55 56




Topical Dosage Forms: CONTD… Topical Dosage Forms: CONTD…

Dusting Powders:
1. Dusting powders are applied externally to skin, Transdermal Patch:

so they should be applied in very fine state to
avoid local irritation.  A transdermal patch or skin patch is a medicated

2. Dusting powders are prepared by mixing of more adhesive patch that is placed on the skin to deliver a

than one ingredients. specific dose of medication through the skin and into the

3. Generally talc or kaolin are used because they
are inert in nature.  An advantage of a transdermal drug delivery route over

other types such as oral, topical, etc is that it provides a
4. Dusting powders are used for antiseptic,

astringent, absorbent, antiperspirant etc. controlled release of the medicament into the patient.

5. Dusting powders are of two sub type they are as  The first commercially available patch was scopolamine
for motion sickness.

I) Medical dusting powder

II) Surgical Dusting powders 57 58

Topical Dosage Forms: CONTD…

Other Topical Dosage Forms: Rectal Dosage Forms:

• Liniments 1- Suppository:
It is a small solid medicated mass, usually cone-

• Lotions shaped,that is inserted either into the rectum (rectal
suppository), vagina (vaginal suppository or pessaries)

• Throat Paints where it melts at body temperature.

• Aerosol sprays

59 60




Rectal Dosage Forms: CONTD…

2- Enema: Parenteral Dosage Forms:
An enema is the procedure of introducing liquids into the
rectum and colon via the anus.  An injection is an infusion method of putting liquid into

Types of enema: the body, usually with a hollow needle and a syringe

1. Evacuant enema: used as a bowel stimulant to treat which is pierced through the skin to a sufficient depth for
the material to be forced into the body.

constipation. E.g. soft soap enema & Mgso4 enema
 The volume of evacuant enemas may reach up to 2

There are several methods of injection, including:

1. Intravenous injection:
 They should be warmed to body temperature before

 It is a liquid administered directly into the bloodstream
administration. via a vein.

2. Retention enema:  It is advantageous when a rapid onset of action is
– Their volume does not exceed 100 ml. needed.
– No warming needed.

61 62

Parenteral Dosage Forms: CONTD…

2. Intramuscular injection:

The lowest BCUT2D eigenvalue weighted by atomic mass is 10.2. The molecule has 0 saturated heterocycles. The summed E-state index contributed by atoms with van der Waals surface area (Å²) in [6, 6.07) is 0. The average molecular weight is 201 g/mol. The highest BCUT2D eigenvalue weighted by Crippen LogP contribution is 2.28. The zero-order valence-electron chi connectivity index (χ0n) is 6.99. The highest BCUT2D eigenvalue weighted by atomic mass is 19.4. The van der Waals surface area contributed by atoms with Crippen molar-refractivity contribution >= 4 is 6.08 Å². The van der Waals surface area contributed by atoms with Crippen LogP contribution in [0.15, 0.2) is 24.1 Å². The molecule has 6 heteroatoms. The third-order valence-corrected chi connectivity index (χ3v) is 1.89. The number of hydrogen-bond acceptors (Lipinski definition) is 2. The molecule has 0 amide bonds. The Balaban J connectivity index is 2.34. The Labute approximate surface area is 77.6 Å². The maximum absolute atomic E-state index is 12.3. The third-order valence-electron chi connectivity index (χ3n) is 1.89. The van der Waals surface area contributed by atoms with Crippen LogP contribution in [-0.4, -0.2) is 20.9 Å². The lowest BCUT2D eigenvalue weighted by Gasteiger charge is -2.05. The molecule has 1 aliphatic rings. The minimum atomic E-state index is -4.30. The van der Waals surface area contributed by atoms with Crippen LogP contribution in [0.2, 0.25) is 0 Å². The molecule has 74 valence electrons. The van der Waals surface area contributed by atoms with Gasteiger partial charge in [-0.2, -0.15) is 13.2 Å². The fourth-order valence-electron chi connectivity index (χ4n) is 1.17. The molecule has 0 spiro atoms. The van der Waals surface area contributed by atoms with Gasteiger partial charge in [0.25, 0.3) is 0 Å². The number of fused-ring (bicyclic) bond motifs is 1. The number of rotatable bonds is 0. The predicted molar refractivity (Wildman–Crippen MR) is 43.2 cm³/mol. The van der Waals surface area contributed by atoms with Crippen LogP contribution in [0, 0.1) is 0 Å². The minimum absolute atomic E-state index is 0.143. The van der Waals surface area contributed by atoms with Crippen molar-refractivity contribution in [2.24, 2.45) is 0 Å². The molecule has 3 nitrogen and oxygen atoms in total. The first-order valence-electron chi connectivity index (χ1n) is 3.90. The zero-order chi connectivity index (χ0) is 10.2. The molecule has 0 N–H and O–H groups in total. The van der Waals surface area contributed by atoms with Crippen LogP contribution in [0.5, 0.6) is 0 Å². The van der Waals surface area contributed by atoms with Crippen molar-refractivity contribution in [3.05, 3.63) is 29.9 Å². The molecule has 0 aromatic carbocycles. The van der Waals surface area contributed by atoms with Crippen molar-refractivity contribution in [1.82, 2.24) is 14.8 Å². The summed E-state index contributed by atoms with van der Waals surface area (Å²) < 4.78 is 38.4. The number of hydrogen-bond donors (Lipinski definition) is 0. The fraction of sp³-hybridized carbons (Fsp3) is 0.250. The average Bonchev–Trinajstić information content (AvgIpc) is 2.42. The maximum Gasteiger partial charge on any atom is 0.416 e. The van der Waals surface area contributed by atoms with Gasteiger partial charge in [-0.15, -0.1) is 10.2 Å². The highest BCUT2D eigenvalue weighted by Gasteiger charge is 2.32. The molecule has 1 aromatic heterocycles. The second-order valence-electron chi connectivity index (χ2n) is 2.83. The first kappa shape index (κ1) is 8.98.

Vaginal Dosage Forms:

 It is the injection of a substance directly into a muscle.
 Many vaccines are administered intramuscularly. 1- Pessary:
 Depending on the chemical properties of the drug, the – Pessaries are solid medicated preparations designed for

medication may either be absorbed fairly quickly or more insertion into the vagina where they melt or dissolve.

– There are three types:
 Intramuscular injections are often given in the deltoid,

A- Moulded pessaries: they are cone shaped and
vastus lateralis, ventrogluteal and dorsogluteal muscles.

prepared in a similar way to moulded suppositories.
 Injection fibrosis is a complication that may occur if the

B- Compressed pessaries: made in a variety of shapes
injections are delivered with great frequency or with

and are prepared by compression in a similar manner to
improper technique.

oral tablets.
3. Subcutaneous injection:

C- Vaginal capsules: are similar to soft gelatin oral
 Subcutaneous injections are given by injecting a fluid into capsules differing only in size and shape.

the subcutis, the layer of skin directly below the dermis
63 64

and epidermis.




Vaginal Dosage Forms: CONTD… Vaginal Dosage Forms: CONTD…

4- Intrauterine device:
– It is a birth control device placed in the uterus, also known

as an IUD or a coil.
2- Vaginal ring: – The IUD is the world’s most widely used method of

Vaginal rings are ‘doughnut-shaped’ polymeric drug reversible birth control.
delivery devices designed to provide controlled release of
drugs to the vagina over extended periods of time. – The device has to be fitted inside or removed from the

uterus by a doctor.
3- Douche: – It remains in place the entire time pregnancy is not desired.

A douche is a device used to introduce a stream of water Depending on
into the body for medical or hygienic reasons. • the type, a single IUD is approved for 5 to 10 years use.

– There are two broad categories of intrauterine
contraceptive devices:
– A- inert and copper-based devices.
– B-hormonally-based devices that work by releasing a

65 progesterone 66

Inhaled Dosage Forms: CONTD…

Inhaled Dosage Forms: 2- Nebulizer or (atomizer):